Notify growers formally when hives are placed on or close to their property

Request a copy of the grower’s proposed spray programme

Do not place beehives on landowner’s/grower’s property without their permission

Introduce precautionary measures to avoid the poisoning of hives

Ensure that local farmers and landowners are aware of your night movements

Respect the pollination arrangements between other pollinators and growers; do not encroach on others’ contractual arrangements

Liaise with other pollinators known to be operating on other farms

When placing hives for pollination, ensure that healthy colonies are placed in orchards and fields

Ensure healthy queens with good brood patterns are utilised

Do not introduce diseased or contaminated colonies into pollination areas

Remove and replace any diseased or contaminated colonies during the pollination contract period

Do not overwork hives

CHECK OUT OUR LIST OF CURRENT HAZARDOUS PESTICIDE INGREDIENTS BAD 4 BEES

Only utilise strong, non-leaking beehives of Langstroth brood chamber design when providing pollination services

Ensure suitable internal spacing requirements to reduce swarming tendency during pollination period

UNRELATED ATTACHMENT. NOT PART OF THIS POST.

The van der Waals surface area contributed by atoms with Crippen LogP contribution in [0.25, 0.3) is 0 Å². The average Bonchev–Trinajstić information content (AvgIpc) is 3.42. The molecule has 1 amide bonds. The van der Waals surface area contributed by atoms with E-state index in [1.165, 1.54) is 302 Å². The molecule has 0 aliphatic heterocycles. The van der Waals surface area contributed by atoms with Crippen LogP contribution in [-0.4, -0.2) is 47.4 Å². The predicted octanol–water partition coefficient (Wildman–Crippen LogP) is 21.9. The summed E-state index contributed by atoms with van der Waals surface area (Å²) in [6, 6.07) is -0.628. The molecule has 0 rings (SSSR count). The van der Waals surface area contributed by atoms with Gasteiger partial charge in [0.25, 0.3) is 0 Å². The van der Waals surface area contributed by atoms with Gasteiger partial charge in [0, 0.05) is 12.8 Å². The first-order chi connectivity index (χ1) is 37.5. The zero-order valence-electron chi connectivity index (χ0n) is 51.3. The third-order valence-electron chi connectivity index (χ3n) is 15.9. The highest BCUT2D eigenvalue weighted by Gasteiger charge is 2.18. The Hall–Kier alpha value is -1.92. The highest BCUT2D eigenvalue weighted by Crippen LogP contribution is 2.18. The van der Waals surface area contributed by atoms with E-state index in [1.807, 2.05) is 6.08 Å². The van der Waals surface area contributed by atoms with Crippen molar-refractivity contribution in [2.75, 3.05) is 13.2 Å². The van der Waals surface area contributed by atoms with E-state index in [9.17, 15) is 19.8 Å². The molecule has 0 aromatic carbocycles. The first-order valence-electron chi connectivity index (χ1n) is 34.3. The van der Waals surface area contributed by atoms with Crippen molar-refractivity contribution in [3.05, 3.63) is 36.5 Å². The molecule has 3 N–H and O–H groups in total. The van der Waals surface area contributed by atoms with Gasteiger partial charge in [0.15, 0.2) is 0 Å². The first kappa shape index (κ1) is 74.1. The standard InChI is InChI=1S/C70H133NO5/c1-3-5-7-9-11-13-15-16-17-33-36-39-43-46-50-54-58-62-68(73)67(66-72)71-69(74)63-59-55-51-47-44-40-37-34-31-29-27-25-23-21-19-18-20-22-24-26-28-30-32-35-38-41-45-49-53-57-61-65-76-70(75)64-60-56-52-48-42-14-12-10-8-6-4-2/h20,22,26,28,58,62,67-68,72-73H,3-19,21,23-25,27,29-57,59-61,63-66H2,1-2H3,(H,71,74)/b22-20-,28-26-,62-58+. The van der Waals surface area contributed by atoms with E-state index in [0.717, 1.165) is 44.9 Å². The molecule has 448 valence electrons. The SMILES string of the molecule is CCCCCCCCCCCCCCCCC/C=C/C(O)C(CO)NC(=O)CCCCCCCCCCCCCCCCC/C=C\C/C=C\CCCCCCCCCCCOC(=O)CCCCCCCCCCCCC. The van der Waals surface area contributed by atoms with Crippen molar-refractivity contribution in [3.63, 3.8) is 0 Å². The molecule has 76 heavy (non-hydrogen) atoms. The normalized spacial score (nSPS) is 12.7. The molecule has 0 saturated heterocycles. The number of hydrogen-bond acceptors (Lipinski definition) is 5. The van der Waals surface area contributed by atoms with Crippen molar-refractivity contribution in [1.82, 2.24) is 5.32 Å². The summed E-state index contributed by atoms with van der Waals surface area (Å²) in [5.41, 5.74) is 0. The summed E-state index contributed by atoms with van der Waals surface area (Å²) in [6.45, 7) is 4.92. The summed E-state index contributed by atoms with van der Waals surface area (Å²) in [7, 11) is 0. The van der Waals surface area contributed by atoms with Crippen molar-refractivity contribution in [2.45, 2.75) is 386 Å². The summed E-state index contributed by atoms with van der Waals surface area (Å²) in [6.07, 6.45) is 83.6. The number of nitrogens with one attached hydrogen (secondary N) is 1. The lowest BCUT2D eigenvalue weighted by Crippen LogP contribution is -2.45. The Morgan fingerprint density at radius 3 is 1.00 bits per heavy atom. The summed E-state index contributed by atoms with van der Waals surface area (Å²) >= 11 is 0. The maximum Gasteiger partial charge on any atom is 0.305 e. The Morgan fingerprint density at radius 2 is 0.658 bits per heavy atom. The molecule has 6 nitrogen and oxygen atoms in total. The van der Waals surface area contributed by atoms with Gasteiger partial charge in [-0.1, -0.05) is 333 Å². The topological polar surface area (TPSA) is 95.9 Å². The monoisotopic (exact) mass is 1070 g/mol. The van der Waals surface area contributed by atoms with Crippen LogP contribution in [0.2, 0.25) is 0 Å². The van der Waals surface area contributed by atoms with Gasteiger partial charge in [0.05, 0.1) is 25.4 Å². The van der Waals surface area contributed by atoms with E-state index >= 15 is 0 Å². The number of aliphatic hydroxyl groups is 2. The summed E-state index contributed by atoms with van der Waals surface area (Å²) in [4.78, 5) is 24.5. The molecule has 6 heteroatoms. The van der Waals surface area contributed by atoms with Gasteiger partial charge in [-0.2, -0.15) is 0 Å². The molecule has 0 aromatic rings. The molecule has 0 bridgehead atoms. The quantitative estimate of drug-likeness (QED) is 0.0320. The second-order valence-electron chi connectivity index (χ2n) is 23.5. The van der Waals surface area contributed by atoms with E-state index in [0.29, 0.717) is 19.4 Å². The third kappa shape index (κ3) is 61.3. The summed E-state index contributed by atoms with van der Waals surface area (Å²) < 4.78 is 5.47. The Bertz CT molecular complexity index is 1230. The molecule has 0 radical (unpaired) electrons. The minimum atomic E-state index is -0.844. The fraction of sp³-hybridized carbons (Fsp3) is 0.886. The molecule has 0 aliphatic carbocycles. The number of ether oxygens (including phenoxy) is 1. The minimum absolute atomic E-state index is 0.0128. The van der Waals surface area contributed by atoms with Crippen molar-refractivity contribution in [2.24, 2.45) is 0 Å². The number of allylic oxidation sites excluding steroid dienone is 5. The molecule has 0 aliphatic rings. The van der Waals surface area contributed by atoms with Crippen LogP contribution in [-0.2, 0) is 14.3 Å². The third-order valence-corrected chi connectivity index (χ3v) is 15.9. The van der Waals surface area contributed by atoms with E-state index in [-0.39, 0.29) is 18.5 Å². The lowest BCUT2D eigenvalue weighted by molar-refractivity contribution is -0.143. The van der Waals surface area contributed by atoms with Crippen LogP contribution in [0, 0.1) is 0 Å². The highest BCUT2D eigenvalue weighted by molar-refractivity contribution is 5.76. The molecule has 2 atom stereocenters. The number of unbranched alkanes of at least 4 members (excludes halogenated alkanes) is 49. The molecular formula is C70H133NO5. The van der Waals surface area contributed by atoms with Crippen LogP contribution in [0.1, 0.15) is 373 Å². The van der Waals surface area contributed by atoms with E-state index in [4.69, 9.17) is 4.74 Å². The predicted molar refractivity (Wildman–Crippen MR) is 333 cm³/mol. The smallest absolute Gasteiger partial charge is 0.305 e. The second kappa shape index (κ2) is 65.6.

Inspect bee activity regularly during pollination period

Keep growers regularly informed and address any concerns during pollination period

 

POLLINATION CHARTER

We engaged with HORTGRO and Dr Tlou Masehela to finalise this easy reference section to support your pollination practice.

It is by no means exhaustive & we encourage you to expand on this in your partnerships as is applicable, with consultation with SABIO and or your local beekeeping association.

HORTGRO focus on production, research and technology, communication, markets, and transformation within the deciduous fruit industry, with a fascinating history that goes back to the first ships from the Dutch East India Company in 1652. 

MORE ABOUT HORTGRO

Dr Masehela holds a PhD in Entomology from Stellenbosch University, and is a published scientist whose work on honey bees is well respected in the industry.  His work and interests cover apiculture, crop pollination, conservation and biosafety.

Tlou consults to The Bee Effect and our project partners on all aspects pertaining to honey bees & honey bee forage.